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Lawyers ask about Muskrat Falls oversight, responsibility

Then-premier Kathy Dunderdale speaks to reporters as Ed Martin, then-president and CEO of Nalcor, looks on.
Then-premier Kathy Dunderdale speaks to reporters as Ed Martin, then-president and CEO of Nalcor, looks on. - -File photo

Former CEO, premier set to testify next about controversial project

The public hearings for the first phase of the Muskrat Falls Inquiry will continue on Monday with testimony from former Nalcor Energy president and CEO Ed Martin. Former premier Kathy Dunderdale will testify the following week, as the last witness currently scheduled.

Both individuals will be asked questions detailing the relationship between Crown corporation Nalcor Energy and the provincial government, in the context of the Muskrat Falls hydroelectric project.

They’re going to be asked about oversight and responsibility.

There have been questions on the subjects this week, for former natural resources minister Jerome Kennedy and former associate deputy minister and then-deputy minister Charles Bown.

Commissioner Richard LeBlanc directly asked Bown on Friday if he had any regrets, given his integral role in the project pre-construction.

“You were the government face, if I can speak to that, not the politicians’ face, but the bureaucrats’ face on this project to a significant extent,” LeBlanc said, with Bown agreeing.

LeBlanc listed things he had heard during questioning, relating to the communication of information, documents and activities.

“For instance, you’ve stated to me you didn’t follow up on Mr. (Jerome) Kennedy’s request for information on cost overrun history for hydroelectric projects. You indicated that the government, through your department, had accepted the recommendation of the JRP (joint review panel for environmental assessment) on the integrated resource management and I’m not sure what was done subsequent to that. You admitted involvement in the ‘shareholder expectations’ letter (for Nalcor) which appears to have gotten lost in your department — I think, to use your terminology. There was the accountability protocol. And you were aware that changes were being made to the MHI report. You were assuming that these changes were being made based upon new information being provided, which you made no inquiry,” LeBlanc said, offering notes.

“And I just want to ask you whether there’s anything you want to say regarding any expression of concern, regret, responsibility to some degree. And I recognize you’re doing the beckoning of the politicians. But for you individually, is there anything you want to say about expressing anything related to your involvement in this particular project? I have no doubt you tried your best. But you know where we are right at the moment (with overruns), we wouldn’t be having this inquiry otherwise, and my own question is: do you regret anything?”

“Commissioner, I’m always one to accept responsibility where responsibility should be accepted,” Bown responded. “And in the case of the particular issues relating to the accountability protocols and the letter of expectations, those are things that were my responsibility at that time. They didn’t advance. And I have to accept responsibility for that, that they didn’t occur in a timely fashion. And I’m prepared to do that.”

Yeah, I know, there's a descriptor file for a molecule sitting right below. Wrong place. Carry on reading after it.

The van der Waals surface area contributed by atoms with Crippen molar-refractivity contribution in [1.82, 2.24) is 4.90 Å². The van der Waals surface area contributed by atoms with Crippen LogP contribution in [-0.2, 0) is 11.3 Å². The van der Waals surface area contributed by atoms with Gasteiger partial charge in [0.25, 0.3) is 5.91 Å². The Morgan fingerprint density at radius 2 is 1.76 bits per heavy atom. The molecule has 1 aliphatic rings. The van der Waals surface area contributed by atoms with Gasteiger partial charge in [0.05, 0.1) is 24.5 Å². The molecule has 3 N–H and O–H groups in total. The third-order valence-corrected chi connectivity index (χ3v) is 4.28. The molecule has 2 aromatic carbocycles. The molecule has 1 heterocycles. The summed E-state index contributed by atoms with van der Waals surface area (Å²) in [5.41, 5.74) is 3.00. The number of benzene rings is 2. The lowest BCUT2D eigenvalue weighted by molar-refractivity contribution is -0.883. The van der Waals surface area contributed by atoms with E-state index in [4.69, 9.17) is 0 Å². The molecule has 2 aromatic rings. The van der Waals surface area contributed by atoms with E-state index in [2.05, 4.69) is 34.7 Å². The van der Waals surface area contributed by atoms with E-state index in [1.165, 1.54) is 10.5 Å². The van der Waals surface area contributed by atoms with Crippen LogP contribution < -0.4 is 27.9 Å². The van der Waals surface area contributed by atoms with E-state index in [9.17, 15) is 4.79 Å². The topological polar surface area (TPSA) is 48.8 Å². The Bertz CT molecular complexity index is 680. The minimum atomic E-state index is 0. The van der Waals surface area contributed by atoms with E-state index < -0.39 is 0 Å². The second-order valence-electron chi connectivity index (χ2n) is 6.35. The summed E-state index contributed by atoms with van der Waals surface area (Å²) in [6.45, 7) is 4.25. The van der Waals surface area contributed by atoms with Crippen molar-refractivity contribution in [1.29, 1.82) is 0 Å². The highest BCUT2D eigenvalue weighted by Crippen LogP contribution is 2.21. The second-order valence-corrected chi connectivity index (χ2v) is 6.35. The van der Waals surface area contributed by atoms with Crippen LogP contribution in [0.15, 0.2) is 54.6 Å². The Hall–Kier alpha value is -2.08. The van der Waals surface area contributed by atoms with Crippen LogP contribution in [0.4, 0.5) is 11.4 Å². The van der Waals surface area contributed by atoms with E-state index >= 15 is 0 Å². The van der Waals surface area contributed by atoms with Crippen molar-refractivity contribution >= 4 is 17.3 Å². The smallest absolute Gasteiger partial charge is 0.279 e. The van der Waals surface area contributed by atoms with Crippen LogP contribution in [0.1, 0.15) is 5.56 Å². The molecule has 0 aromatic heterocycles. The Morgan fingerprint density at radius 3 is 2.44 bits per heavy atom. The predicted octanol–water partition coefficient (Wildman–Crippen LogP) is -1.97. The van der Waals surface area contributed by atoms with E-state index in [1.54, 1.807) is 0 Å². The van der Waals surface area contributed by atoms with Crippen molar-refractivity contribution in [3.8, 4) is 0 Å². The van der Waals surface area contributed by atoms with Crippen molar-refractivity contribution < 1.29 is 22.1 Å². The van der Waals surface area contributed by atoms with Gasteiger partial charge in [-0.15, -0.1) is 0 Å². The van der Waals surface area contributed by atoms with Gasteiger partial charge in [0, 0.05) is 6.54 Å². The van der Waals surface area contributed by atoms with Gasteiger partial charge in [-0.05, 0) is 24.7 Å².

LeBlanc asked, “Is there anything else you want to say about this? Generally?”

Bown replied, “No. I don’t think I have anything else I’d like to share. That’s the most important point that I see, that there was a shortcoming and I didn’t follow up on.”

Bown was asked earlier in his testimony, by inquiry co-counsel Barry Learmonth, if the government is ultimately responsible for the actions of Nalcor Energy, whatever the outcome.

Learmonth put forward the idea that individuals within the government, including former elected ministers, were being “passive bystanders” and “not doing very much” in the oversight role.

Dunderdale’s lawyer, Erin Best, grabbed onto the suggestion for cross-examination on Friday and asked Bown if he ever viewed former natural resources minister Jerome Kennedy as a “passive bystander.”

“Hardly,” Bown replied.

He offered a similar no for former premiers Danny Williams and Dunderdale, as Best asked about specific people.

“Do you recall anyone in government ever being instructed to be a passive bystander in regards to Nalcor’s work?” she said, broadening the idea.

“No,” Bown replied.

He agreed the level of involvement of the premier’s office in matters ahead of sanctioning suggested to him a heightened level of oversight.

He was asked by Tom Williams (lawyer for former elected officials, a collection of ministers and premiers, not including Dunderdale) about his experience generally with Kennedy, former finance minister (later premier) Tom Marshall and others, from about 2003 to 2012.

“I always found that the ministers were very engaged with the files and very engaged with the staff,” Bown replied.

When asked specifically about Kennedy, Bown said he was “very engaged” in fact-finding at Natural Resources and even “obsessed” with trying to clearly see if power from Muskrat Falls was needed and a least-cost option.

But the question is if they were asking the right questions at the right times to the right people.

In terms of the Nalcor Energy-provincial government relationship, Bown was asked about Nalcor Energy acting outside of its mandate.

He said the government, cabinet, has tools to address it and should respond, given the oversight role. Best (representing Dunderdale) had him acknowledge an addition of, “when they become aware of it.”

It sets the stage for Martin to speak about whether or not Nalcor Energy stepped outside of its mandate in the process of developing Muskrat Falls.

The Muskrat Falls Inquiry

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